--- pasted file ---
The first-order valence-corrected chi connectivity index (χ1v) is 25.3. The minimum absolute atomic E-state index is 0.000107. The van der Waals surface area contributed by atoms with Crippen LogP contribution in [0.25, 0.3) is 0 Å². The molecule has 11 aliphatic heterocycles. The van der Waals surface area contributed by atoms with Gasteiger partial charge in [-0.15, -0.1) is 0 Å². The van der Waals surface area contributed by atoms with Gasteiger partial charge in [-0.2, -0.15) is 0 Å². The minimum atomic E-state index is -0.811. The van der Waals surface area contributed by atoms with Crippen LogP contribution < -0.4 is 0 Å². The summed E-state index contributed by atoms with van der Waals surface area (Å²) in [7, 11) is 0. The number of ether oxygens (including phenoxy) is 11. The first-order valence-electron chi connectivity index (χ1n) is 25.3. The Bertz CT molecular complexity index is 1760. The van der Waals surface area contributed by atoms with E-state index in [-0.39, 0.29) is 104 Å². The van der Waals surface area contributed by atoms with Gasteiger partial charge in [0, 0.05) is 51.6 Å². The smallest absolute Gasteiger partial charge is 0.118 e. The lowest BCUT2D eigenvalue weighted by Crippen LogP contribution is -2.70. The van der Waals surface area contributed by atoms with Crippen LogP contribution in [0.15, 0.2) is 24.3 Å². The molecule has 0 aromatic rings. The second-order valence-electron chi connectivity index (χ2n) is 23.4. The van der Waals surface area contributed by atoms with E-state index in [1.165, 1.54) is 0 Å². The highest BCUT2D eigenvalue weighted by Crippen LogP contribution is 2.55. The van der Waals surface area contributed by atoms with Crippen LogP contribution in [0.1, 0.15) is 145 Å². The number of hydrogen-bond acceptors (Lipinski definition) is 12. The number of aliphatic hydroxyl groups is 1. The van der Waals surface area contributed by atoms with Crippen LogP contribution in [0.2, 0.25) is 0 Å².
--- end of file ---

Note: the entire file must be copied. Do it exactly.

The first-order valence-corrected chi connectivity index (χ1v) is 25.3. The minimum absolute atomic E-state index is 0.000107. The van der Waals surface area contributed by atoms with Crippen LogP contribution in [0.25, 0.3) is 0 Å². The molecule has 11 aliphatic heterocycles. The van der Waals surface area contributed by atoms with Gasteiger partial charge in [-0.15, -0.1) is 0 Å². The van der Waals surface area contributed by atoms with Gasteiger partial charge in [-0.2, -0.15) is 0 Å². The minimum atomic E-state index is -0.811. The van der Waals surface area contributed by atoms with Crippen LogP contribution < -0.4 is 0 Å². The summed E-state index contributed by atoms with van der Waals surface area (Å²) in [7, 11) is 0. The number of ether oxygens (including phenoxy) is 11. The first-order valence-electron chi connectivity index (χ1n) is 25.3. The Bertz CT molecular complexity index is 1760. The van der Waals surface area contributed by atoms with E-state index in [-0.39, 0.29) is 104 Å². The van der Waals surface area contributed by atoms with Gasteiger partial charge in [0, 0.05) is 51.6 Å². The smallest absolute Gasteiger partial charge is 0.118 e. The lowest BCUT2D eigenvalue weighted by Crippen LogP contribution is -2.70. The van der Waals surface area contributed by atoms with Crippen LogP contribution in [0.15, 0.2) is 24.3 Å². The molecule has 0 aromatic rings. The second-order valence-electron chi connectivity index (χ2n) is 23.4. The van der Waals surface area contributed by atoms with E-state index in [1.165, 1.54) is 0 Å². The highest BCUT2D eigenvalue weighted by Crippen LogP contribution is 2.55. The van der Waals surface area contributed by atoms with Crippen LogP contribution in [0.1, 0.15) is 145 Å². The number of hydrogen-bond acceptors (Lipinski definition) is 12. The number of aliphatic hydroxyl groups is 1. The van der Waals surface area contributed by atoms with Crippen LogP contribution in [0.2, 0.25) is 0 Å².